Wearable devices that chemically connect with the body to access bodily functions or deliver life-saving medicines – it’s a research breakthrough that is now a step closer to reality thanks to one of Griffith’s finest scientific minds, who has been acknowledged and supported with one of the most coveted honours in Australian research.
Professor Nguyen, from the Queensland Micro- and Nanotechnology Centre at Griffith, is aiming to establish a ground-breaking research discipline that allows wearable devices to connect with the body chemically, either by accessing body fluids or by precise delivery of medicines.
The project, titled ‘Highly efficient microscale liquid handling and bio interfacing’ ,utilises bendiness and stretchiness to enable storage, transport, manipulation, and analysis of fluids in the microscale, ready for practical implementation.
“The outcomes of this project will help enable devices for continuous monitoring and intervention of an individual’s health conditions, providing real-time feedback on health issues, and enhanced performance in sport and battlefield,” Professor Nguyen said.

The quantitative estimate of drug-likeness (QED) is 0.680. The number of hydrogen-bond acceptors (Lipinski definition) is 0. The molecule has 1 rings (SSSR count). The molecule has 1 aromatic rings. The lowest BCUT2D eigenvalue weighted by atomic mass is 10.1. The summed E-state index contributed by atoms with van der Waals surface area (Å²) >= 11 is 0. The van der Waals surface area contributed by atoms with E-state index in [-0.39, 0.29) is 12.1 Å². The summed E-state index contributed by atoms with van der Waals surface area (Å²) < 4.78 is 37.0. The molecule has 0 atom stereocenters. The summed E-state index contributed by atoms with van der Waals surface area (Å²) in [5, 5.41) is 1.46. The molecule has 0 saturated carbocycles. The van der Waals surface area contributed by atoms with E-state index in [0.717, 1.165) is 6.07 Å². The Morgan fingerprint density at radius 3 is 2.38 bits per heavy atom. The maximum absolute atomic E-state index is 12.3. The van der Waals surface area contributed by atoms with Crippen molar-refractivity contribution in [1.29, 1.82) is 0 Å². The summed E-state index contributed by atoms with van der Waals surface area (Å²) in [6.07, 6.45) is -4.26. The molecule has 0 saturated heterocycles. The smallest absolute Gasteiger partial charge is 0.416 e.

“Early detection and proactive measures to manage personal health will significantly reduce Australia’s healthcare costs.”
Commercialisation of the developed technologies will place Australian industry at the forefront of the lucrative market of wearable, implantable devices, supported by sovereign development and manufacturing capability.
The ARC received a total of 119 applications for Australian Laureate Fellowships for funding, of which only 17 Australian Laureate Fellowships were awarded in the 2023 round.
The 17 Laureate Fellow will receive a total of $53.9 million in ARC funding over year years to conduct ground-breaking research across a broad range of areas.
ARC Chief Executive Officer, Ms Judi Zielke PSM, said that the Australian Laureate Fellowship scheme is fundamental to providing an excellent research training environment, exemplary mentorship to nurture early-career researchers, and conducting research for the benefit of the Australian and international communities.
“For example, one 2023 Laureate Fellow will research and explore cities as transformative agents for a climate-safe future, while another will research the relationship between communications and trust in the age of digital platforms to provide foundations for advancing a digital trust agenda,” Ms Zielke said.
“The Laureate Fellowship scheme affords researchers the opportunity to establish strong connections with research counterparts and industry partners, which is an integral part of delivering high-quality mentorship for up-and-coming early-career researchers,” Ms Zielke said.